cover image Trinity River Fishing

Trinity River Fishing

Chronicle Books. Chronicle Books, $1.95 (0pp) ISBN 978-0-87701-030-2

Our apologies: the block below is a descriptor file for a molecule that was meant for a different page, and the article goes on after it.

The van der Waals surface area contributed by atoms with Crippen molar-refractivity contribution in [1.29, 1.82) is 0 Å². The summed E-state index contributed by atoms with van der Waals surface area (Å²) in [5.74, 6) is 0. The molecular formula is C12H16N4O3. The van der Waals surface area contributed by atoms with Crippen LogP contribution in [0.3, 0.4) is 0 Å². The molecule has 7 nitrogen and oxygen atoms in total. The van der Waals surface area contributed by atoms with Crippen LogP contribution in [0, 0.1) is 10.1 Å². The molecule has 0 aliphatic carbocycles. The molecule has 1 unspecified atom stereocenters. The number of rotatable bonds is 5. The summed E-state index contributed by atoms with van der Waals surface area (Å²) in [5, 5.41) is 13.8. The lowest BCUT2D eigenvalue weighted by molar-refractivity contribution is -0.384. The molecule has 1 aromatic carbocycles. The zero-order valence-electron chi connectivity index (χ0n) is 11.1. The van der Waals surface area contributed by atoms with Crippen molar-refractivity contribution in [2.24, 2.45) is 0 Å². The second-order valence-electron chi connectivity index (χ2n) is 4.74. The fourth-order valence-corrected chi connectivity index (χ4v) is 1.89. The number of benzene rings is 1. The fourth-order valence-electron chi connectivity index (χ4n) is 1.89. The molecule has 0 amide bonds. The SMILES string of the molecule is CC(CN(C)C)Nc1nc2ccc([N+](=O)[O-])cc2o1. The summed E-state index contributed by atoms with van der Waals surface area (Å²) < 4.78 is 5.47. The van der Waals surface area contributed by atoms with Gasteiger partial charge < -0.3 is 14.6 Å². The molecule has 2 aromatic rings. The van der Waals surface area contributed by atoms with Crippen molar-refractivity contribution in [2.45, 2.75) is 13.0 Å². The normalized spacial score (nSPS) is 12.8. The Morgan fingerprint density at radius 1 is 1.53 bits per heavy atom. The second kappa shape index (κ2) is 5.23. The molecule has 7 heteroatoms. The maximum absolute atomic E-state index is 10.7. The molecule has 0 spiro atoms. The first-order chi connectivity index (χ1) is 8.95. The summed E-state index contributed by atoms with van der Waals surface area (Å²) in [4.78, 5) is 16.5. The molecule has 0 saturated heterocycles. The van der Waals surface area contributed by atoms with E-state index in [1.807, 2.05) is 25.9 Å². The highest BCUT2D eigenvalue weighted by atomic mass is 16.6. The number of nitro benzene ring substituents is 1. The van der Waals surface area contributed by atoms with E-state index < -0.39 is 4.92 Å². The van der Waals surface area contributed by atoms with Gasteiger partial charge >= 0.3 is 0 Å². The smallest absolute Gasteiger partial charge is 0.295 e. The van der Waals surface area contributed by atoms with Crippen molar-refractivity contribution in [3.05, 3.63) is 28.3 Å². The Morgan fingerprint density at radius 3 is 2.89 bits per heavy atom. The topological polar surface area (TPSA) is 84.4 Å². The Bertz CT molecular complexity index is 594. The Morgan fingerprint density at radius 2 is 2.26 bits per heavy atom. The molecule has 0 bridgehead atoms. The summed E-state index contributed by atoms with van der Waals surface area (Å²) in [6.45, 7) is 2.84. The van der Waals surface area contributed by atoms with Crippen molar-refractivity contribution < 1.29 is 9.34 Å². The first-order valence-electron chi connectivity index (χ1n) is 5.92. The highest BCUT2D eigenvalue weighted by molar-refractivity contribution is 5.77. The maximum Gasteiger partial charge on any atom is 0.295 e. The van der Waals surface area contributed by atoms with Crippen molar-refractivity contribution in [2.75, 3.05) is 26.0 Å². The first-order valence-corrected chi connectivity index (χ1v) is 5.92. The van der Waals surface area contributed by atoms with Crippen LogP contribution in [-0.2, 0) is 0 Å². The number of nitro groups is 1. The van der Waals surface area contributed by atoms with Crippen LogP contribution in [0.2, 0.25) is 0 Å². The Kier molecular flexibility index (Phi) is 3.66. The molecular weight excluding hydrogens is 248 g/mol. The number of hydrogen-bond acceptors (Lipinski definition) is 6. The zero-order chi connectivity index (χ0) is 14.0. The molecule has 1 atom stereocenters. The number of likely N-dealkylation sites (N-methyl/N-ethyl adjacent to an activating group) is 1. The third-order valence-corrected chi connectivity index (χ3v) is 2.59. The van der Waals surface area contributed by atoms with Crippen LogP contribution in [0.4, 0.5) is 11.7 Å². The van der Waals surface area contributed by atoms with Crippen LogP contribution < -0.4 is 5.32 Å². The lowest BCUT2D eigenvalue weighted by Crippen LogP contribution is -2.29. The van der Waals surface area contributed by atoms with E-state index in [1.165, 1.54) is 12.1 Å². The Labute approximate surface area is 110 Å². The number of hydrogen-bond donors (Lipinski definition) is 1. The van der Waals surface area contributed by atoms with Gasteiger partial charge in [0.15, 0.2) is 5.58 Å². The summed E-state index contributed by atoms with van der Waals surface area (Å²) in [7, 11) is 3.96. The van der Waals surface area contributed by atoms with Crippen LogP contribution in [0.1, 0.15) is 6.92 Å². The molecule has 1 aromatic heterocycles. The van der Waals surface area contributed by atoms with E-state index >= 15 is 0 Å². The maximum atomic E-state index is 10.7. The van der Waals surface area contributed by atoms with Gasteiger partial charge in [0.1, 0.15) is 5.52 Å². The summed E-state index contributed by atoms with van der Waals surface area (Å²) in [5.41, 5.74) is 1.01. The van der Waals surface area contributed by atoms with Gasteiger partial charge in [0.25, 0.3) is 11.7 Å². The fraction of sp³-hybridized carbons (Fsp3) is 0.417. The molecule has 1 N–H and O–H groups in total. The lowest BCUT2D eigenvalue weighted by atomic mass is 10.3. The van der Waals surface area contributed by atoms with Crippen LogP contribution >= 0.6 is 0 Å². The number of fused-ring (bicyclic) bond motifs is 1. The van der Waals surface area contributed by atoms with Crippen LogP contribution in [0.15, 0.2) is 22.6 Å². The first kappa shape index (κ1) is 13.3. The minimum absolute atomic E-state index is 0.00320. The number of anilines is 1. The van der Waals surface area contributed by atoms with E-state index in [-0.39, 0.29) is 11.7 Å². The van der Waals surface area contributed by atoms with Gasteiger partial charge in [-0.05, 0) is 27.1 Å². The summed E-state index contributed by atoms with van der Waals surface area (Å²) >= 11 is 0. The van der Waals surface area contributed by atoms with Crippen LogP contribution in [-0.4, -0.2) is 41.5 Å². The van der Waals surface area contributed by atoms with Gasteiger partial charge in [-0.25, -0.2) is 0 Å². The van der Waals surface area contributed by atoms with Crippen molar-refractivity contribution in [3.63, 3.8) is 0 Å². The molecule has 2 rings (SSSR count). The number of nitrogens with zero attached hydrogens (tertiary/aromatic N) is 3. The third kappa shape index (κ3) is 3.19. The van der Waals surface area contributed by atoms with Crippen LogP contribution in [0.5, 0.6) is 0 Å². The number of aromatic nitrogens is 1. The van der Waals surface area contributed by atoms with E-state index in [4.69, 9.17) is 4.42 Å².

A daily newspaper column is an ephemeral thing, but in this collection of 100 columns, San Francisco Chronicle columnist Carroll often manages to be observant, amusing and even poignant. These small slices of life, animated by dialogue and one-liners, are best not read all at once. Some pieces, such as those about Carroll and his travels, can be self-indulgent and cute, as is his tale of his experience in a recital--a ``triumph for the singing impaired.'' But columns on his family are full of rueful wit and tenderness (``Affection informed by tolerance and patience is not a commercial emotion''). Readers contribute Mondegreens--mishearings of a popular phrase or song lyric--as well as odd prose from sources such as the Tokyo Police Department. When Carroll turns to social issues, he is reliably liberal--the flag-burning amendment is a campaign for ``fabric abuse prevention''--but hardly strident. Most of all, he's a humanist: regarding sex and violence on television, he suggests that ``as an educational matter, fantasy violence should be real and scary . . . like violence itself; sex should be about love and pleasure, not about perfume and power.'' (Apr.)